Which schemes are divisors of an abelian variety?

Let $$X$$ be a smooth, projective ireducible scheme over an algebraically closed field $$k$$. I'm trying to understand when there exists an abelian variety $$A$$ such that $$X$$ is isomorphic to a prime divisor on $$A$$.

There are some simple cases, of course. If $$X$$ is zero-dimensional, i.e. a point, then it is isomorphic to the identity of any elliptic curve $$E$$ over $$k$$, hence it is a divisor of $$E$$. If $$X$$ is of genus $$1$$, then if we choose a $$k$$-point, then $$X$$ is an elliptic curve. Then $$X$$ is isomorphic to the diagonal $$\Delta\subset X\times X$$, which is a divisor. Since $$X$$ is an elliptic curve, $$X\times X$$ is also an abelian variety. If $$X$$ is a curve of genus $$2$$, then the Jacobian of $$X$$ is 2-dimensional, and thus $$X$$ is of codimension one and thus the embedding $$X\rightarrow \text{Jac}(X)$$ lets us identify $$X$$ with a divisor of $$\text{Jac}(X)$$.

However, these simple cases do not give me an idea for the general case. The Jacobian only works for the genus $$2$$ case etc. The Albanse Variety also doesn't help, as the codimension might be to big. Are there any counter-examples of a smooth, projective ireducible scheme over an algebraically closed field which is not a divisor of an abelian variety?

• The moduli space of smooth genus $g$ curves which are divisors on an abelian surface is an open subset of a $\mathbb P^{g-2}$-bundle on the moduli space of abelian surfaces with a polarization of degree $g-1$, hence has dimension $\leq 3 + (g-2) = g+1$, while the moduli space of all curves has dimension $3g-3$. Aug 19, 2020 at 18:45
• Any rational variety, e.g. $\Bbb{P}^n$ for $n≥1$...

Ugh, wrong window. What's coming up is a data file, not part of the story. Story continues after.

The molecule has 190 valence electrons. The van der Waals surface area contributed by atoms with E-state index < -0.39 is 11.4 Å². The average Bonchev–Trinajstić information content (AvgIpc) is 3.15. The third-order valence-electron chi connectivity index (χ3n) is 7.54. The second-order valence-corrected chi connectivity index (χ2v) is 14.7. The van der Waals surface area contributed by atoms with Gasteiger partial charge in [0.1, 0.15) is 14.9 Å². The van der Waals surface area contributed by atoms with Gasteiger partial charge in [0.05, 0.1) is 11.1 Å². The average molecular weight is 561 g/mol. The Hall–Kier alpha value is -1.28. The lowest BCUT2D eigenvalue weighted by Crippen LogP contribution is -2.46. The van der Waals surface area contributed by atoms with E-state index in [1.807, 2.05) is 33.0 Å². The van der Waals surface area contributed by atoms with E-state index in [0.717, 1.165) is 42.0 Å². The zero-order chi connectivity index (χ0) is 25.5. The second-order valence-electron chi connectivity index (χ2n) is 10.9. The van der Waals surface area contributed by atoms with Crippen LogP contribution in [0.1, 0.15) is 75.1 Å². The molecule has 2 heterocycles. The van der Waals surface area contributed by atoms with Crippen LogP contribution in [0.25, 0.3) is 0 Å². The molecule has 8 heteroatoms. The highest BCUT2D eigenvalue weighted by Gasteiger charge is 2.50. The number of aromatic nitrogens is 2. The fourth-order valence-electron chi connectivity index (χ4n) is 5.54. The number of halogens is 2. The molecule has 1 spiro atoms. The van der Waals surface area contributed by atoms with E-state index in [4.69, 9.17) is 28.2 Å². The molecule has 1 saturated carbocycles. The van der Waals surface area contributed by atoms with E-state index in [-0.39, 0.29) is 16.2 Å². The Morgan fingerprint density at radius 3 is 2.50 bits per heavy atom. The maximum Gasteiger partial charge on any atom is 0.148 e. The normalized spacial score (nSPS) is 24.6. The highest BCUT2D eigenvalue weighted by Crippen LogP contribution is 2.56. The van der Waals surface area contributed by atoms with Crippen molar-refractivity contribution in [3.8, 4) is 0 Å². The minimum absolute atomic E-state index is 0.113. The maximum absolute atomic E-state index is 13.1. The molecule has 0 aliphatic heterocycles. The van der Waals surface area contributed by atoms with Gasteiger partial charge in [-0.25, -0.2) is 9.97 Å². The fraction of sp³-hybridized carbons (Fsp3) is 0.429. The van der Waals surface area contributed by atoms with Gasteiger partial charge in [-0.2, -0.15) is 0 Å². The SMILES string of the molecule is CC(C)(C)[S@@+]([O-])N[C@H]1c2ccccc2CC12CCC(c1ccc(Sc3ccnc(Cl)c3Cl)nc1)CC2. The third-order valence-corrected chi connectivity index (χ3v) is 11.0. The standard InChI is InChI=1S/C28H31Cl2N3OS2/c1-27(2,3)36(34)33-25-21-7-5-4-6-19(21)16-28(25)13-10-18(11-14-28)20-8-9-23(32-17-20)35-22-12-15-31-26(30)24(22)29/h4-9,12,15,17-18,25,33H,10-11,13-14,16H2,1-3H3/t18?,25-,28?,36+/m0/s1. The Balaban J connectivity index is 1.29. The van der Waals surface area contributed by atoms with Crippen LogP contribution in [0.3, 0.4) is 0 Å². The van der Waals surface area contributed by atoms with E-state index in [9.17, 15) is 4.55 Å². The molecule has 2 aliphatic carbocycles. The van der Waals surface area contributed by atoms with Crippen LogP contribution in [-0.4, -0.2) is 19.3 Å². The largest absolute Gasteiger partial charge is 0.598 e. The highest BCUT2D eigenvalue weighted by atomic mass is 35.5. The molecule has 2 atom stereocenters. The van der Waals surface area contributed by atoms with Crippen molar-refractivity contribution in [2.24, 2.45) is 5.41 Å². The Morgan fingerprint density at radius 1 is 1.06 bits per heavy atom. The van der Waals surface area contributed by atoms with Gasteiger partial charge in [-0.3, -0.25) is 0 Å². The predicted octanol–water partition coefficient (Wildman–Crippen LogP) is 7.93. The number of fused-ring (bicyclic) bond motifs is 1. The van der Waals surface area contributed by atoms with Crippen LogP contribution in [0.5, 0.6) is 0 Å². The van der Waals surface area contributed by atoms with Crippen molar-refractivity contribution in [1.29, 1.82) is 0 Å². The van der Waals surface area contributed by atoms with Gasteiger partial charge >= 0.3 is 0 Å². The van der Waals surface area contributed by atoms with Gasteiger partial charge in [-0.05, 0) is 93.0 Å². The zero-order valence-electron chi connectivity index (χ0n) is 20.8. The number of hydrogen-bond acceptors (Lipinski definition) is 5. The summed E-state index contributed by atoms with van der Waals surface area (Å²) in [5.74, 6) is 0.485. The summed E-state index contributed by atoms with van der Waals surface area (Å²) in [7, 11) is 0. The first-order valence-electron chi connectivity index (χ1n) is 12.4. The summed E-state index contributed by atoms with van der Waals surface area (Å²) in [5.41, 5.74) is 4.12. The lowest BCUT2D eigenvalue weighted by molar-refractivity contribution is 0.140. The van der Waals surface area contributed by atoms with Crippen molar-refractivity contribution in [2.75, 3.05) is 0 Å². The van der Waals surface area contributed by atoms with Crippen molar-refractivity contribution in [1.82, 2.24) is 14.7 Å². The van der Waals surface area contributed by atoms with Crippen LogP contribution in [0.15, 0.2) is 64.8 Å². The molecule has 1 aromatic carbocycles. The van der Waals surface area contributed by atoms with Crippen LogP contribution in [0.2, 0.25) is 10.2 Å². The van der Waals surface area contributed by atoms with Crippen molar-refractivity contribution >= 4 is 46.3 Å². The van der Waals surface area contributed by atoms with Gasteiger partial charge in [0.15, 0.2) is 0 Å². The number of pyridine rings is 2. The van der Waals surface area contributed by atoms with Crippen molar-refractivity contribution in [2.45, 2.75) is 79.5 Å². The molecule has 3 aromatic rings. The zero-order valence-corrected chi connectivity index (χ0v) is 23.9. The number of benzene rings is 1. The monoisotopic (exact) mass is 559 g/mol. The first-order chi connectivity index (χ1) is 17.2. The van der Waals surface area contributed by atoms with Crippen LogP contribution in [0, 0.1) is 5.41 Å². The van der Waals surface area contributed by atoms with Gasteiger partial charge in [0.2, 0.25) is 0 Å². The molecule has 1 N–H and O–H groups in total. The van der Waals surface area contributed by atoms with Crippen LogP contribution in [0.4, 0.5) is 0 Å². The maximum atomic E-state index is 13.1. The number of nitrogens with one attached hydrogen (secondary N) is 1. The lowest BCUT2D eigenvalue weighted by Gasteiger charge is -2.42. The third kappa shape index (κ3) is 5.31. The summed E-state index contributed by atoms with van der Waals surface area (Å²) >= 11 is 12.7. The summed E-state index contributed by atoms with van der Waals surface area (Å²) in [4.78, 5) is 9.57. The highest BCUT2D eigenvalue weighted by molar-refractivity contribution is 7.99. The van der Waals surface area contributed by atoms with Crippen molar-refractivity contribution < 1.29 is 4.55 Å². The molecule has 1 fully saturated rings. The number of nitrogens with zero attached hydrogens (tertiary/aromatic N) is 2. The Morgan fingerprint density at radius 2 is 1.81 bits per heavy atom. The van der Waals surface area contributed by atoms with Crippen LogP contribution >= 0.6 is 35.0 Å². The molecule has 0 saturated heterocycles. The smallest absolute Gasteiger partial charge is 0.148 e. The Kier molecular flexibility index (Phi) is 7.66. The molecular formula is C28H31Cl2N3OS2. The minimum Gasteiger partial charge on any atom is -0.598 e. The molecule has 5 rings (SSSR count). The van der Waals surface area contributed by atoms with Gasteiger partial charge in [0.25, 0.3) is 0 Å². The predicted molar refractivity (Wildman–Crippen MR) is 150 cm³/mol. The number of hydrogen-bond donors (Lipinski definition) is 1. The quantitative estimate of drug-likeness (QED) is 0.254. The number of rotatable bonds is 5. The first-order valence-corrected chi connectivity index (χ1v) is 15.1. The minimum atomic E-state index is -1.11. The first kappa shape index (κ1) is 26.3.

– abx
Aug 19, 2020 at 18:46
• @WillSawin Wow, thats a cool way of thinking about it! Aug 19, 2020 at 18:46

Any curve of genus greater than two, whose Jacobian $$J$$ is simple, will do. If it were a divisor on an abelian surface $$S$$, then there would be a surjection $$J\to S$$ with positive dimensional kernel, contradicting the simplicity of $$J$$. Most curves of genus larger than two have this property; a randomly chosen example is $$y^3 = x^4 - x$$.

• Thanks. Apologies for the dumb question. Aug 19, 2020 at 18:46

An obvious class of counterexamples are uniruled varieties. In fact, abelian varieties contain no rational curves.

More generally, and for the same reason, if $$X$$ is any algebraic variety that contain a (possibly singular) rational curve, then $$X$$ is not a subvariety of an abelian variety, in particular it is not a divisor there.

Here's another answer using the Albanese that's of a slightly different flavor. Let $$X$$ be $$n$$-dimensional and suppose that $$h^0(X,\Omega^1_X). Then any map $$X\rightarrow A$$ where $$A$$ is an abelian variety factors through the Albanese, which is of dimension less than $$n$$, so $$X$$ can't be a divisor on any abelian variety. So as an example you could take any simply connected variety. Of course, $$\mathbb{P}^1$$ does the trick.

I just want to point out that "adjunction+translation" tells us quite a bit:

Let $$A$$ be an abelian variety, say of dimension $$n>1$$ and let $$D \subset A$$ be a (let's say smooth) divisor. Since $$\omega_A = \mathcal{O}_A$$, the adjunction formula $$\omega_D = \omega_A(D)|_D = \mathcal{O}(D)|_D,$$ the normal bundle of $$D$$. By differentiating the translation action of $$A$$, we can obtain non-0 global sections $$0 \neq \sigma \in H^0(D,\omega_D)$$, in which case the powers $$\sigma^d$$ show $$H^0(D, \omega_D^d) \neq 0$$ for all $$d>0$$. This shows that $$D$$ has non-negative Kodaira dimension: $$\kappa(D) \geq 0$$.

Remark: it's known that $$D$$ uniruled $$\implies$$ $$H^0(D, \omega_D^d)=0$$ for all $$d > 0$$ (and the converse is a conjecture), so the above is more-or-less an elaboration of Polizzi's observation that $$D$$ can't be uniruled.